The debate, Goodman contends, is marked by a set of paradoxes similar to the one at the heart of the legendary novel “Catch-22.” Joseph Heller’s masterpiece recounts the travails of a World War II U.S. Air Force bombardier who wants to be removed from flying duties because he is insane. The authorities, however, reject his requests on the grounds that avoiding combat missions is rational and hence evidence of sanity.
Israel’s Catch 67, according to Goodman, flows from the disconcerting realization that Israel has good reasons for retaining the West Bank and good reasons for withdrawing. “It has become clear,” Goodman writes, “that the right is correct, but it has also become clear that the left is correct.”
The left argues that Israel cannot remain a Jewish and democratic state while ruling over the West Bank’s approximately 2.5 million Palestinians. Unless it withdraws, Israel will destroy its democratic character by denying them citizenship or, by granting them citizenship it will subvert its Jewish character. The right replies that withdrawal from the West Bank would leave Israel with indefensible borders. Both left and right are persuasive, concludes Goodman: “The withdrawal that saves Israel from one existential threat produces another existential threat.”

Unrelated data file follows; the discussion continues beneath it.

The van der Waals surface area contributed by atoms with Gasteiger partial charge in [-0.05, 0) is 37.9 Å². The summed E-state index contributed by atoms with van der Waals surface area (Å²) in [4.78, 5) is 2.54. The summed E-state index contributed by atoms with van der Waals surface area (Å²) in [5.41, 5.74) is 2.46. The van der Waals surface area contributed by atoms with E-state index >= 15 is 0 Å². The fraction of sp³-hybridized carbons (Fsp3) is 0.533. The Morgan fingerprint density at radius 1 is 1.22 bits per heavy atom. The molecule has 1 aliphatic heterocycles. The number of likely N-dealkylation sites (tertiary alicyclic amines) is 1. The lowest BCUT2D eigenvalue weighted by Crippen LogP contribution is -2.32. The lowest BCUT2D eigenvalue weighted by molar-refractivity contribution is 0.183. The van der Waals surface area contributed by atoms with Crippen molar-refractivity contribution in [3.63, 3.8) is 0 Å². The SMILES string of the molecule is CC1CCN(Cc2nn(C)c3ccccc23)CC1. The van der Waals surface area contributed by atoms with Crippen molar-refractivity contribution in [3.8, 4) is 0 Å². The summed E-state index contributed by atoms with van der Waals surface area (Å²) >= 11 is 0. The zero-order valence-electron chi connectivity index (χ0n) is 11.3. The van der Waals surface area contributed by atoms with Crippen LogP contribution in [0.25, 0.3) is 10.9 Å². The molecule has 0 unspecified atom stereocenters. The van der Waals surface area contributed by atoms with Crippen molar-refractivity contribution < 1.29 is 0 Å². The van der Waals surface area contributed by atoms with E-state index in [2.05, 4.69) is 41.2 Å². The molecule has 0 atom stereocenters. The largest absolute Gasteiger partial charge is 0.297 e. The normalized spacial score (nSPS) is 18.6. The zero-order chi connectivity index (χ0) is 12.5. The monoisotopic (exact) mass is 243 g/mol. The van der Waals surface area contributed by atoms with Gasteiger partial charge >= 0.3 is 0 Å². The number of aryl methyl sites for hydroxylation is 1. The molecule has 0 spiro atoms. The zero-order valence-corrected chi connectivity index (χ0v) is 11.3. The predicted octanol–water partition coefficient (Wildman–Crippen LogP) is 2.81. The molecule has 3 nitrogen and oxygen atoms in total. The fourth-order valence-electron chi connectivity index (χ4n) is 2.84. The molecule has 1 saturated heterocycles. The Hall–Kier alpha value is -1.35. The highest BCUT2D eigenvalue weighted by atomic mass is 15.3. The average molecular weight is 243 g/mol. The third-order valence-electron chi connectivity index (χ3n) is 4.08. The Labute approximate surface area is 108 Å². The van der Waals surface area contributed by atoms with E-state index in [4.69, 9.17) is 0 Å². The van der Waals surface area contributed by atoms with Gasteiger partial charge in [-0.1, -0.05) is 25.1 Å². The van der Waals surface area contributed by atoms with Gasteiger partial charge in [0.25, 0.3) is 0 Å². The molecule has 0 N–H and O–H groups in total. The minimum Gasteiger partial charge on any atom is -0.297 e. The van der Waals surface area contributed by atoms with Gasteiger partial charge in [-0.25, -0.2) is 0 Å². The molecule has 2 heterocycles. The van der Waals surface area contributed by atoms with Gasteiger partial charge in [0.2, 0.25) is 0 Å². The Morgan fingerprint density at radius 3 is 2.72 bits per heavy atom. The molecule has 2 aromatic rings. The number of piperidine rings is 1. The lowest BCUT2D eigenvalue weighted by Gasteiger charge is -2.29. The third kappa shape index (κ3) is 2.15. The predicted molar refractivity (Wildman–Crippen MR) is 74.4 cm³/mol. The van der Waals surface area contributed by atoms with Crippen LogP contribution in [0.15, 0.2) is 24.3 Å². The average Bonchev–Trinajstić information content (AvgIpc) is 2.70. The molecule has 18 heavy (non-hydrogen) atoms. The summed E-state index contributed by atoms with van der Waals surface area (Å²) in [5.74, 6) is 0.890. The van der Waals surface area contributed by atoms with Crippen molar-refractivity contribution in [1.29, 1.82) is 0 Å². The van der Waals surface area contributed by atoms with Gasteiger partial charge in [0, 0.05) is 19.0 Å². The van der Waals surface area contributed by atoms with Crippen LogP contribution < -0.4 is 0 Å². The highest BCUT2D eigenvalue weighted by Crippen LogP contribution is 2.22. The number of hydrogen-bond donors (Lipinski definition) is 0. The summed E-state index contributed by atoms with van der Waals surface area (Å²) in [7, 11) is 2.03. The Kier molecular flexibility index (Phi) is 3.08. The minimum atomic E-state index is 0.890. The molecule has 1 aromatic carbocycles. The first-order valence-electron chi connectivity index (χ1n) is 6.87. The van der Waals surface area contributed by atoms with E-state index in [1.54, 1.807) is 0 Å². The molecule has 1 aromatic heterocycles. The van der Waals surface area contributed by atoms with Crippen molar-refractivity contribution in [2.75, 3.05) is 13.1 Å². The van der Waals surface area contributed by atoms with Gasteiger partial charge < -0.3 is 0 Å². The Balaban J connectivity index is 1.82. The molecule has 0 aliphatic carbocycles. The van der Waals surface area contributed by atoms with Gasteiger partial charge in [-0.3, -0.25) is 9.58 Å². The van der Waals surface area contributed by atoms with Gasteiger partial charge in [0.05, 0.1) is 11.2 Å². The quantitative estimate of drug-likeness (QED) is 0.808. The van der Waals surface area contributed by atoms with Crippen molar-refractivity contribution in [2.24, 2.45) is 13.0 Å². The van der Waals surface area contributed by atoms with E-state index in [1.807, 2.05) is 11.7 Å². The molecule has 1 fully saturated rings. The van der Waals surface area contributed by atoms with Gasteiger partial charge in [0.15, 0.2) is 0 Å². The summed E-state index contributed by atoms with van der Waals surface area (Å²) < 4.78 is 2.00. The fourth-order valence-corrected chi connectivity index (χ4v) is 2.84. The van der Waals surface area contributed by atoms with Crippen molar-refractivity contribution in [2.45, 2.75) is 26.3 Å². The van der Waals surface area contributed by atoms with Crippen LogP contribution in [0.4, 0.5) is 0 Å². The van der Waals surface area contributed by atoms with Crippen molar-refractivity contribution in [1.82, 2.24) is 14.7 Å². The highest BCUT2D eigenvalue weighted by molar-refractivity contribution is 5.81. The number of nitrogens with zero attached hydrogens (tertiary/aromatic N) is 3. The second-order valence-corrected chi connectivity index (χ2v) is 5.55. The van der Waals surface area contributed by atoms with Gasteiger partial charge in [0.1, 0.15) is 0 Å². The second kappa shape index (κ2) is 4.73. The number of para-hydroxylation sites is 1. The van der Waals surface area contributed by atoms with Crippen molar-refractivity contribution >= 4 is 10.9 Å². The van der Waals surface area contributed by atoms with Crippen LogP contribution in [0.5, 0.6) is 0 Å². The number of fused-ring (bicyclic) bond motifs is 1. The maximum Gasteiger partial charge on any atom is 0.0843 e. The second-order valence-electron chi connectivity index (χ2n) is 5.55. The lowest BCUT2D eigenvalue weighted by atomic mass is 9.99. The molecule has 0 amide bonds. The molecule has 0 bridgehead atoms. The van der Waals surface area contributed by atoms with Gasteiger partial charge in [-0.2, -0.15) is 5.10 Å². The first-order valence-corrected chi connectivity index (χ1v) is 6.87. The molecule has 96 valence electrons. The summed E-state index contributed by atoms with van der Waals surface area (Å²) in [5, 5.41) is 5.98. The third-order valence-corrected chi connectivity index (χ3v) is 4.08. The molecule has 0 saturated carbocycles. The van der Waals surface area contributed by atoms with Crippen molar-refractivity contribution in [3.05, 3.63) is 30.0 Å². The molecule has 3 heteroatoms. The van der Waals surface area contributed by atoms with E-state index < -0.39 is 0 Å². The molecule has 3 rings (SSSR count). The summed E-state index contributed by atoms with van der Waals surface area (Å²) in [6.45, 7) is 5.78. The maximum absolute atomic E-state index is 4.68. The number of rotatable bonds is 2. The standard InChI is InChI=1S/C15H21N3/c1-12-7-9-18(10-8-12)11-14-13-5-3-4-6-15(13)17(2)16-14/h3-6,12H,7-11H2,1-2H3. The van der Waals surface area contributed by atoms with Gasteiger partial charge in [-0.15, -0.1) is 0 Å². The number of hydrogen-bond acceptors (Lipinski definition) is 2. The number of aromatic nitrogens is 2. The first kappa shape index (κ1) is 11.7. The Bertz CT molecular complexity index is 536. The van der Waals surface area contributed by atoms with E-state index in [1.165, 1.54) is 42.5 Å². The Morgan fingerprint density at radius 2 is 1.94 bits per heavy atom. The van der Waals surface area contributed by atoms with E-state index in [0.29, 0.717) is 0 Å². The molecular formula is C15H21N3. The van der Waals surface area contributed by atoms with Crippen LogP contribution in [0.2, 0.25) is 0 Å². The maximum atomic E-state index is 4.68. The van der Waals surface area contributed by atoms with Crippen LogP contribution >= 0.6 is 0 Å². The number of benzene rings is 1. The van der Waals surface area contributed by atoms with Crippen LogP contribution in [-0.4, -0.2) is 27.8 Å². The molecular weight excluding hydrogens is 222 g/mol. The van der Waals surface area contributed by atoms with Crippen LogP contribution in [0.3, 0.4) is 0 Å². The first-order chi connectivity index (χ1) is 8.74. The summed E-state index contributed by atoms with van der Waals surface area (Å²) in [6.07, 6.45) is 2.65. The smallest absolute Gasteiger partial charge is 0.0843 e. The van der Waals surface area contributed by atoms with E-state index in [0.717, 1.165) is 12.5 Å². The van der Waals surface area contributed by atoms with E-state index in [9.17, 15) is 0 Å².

The left claims that conquest of the West Bank corrupted and continues to corrupt Israeli morals. The right replies that the territories are not conquered but rather are disputed: Palestinians never had a state; Jordan conquered the territory unlawfully in 1948-1949 during Israel’s War of Independence; and, when Israel tried to return the territories in the immediate aftermath of the Six Day War, Jordan joined other leading Arab states in issuing at Khartoum the famous “Three Nos”—no peace, no recognition, no negotiations. Goodman distills the important truth in each view: The Palestinian people living under Israeli rule are conquered but the land on which they live is not.
Jewish identity also argues powerfully for and against withdrawal from the territories. On one hand, the Biblical prophets demand one law for all and equal justice for minorities and strangers. On the other hand, withdrawal from the territories—traditionally known as Judea and Samaria and embracing the core of biblical Israel—sacrifices a key part of Jewish identity.